Soybean prices fluctuate because of several factors, including type of byproduct produced from soybean processing, use of genetic modification, supply and demand among farmers and citizens in the United States, and production volume of competitors in international markets. As with other crops, soybean plants vary in price and production scale each year. While some farmers grow soybeans exclusively, others produce other crops for sale too: these farmers determine the amount of soybeans they can grow annually along with other crops; this volume fluctuates from one farmer to the next, which influences the supply rate.
Soybean production ranks highest in North America and South America, and the United States alone produces 37 percent of the global supply, notes Investopedia. However, it faces stiff competition from Brazil, the next largest supplier. Brazil's production waxes and wanes, as environmental regulations sometimes create setbacks, which influences prices and quantity.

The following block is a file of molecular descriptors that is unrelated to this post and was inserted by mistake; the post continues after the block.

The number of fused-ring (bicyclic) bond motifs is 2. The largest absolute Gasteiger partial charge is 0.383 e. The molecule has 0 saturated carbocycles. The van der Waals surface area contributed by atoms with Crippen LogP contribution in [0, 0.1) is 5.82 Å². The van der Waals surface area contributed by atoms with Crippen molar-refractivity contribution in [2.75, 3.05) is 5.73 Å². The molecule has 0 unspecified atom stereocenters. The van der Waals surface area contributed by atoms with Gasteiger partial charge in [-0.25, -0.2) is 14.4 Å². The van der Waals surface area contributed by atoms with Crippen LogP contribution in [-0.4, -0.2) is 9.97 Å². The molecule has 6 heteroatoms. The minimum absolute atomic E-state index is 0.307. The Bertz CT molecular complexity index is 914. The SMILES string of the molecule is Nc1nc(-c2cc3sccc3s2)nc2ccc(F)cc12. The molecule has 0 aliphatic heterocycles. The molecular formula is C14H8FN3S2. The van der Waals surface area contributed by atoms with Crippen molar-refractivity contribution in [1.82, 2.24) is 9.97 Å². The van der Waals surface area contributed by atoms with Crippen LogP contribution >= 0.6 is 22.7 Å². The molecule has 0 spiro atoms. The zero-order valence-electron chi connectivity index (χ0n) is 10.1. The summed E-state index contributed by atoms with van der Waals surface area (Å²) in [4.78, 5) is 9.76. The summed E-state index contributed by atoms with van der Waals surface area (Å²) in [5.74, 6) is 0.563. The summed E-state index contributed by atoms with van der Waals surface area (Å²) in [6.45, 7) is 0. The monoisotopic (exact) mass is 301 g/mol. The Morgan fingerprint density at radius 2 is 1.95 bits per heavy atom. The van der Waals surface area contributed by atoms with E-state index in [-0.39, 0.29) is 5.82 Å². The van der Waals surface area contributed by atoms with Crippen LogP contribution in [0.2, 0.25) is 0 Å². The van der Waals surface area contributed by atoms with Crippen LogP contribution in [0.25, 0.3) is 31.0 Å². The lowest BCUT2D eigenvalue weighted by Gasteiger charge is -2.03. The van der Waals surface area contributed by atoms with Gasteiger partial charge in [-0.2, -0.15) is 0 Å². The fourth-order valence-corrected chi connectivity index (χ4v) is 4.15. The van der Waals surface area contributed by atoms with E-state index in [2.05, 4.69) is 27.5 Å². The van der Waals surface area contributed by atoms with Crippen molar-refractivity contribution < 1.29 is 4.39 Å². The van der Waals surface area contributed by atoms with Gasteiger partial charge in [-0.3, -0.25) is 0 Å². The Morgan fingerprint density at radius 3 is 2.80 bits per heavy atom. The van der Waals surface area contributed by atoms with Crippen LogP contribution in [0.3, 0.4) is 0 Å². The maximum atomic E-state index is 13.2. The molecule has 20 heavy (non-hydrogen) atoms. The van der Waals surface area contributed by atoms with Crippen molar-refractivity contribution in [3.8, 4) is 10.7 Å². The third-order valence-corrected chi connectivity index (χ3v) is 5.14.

In addition to competition, use of technology influences soybean prices. Some farmers use genetic modification in the soybean cultivating process. This technology may reduce soybean plants' vulnerability to certain diseases and pests. As a result, soybean production increases and prices fall. Supply and demand in the U.S. and internationally affects soybean prices, too. Although grown independently, soybean production affects prices of other grains too, such as corn and wheat. Trade and exchange of all grains ultimately affects all of their prices in the U.S. and international markets.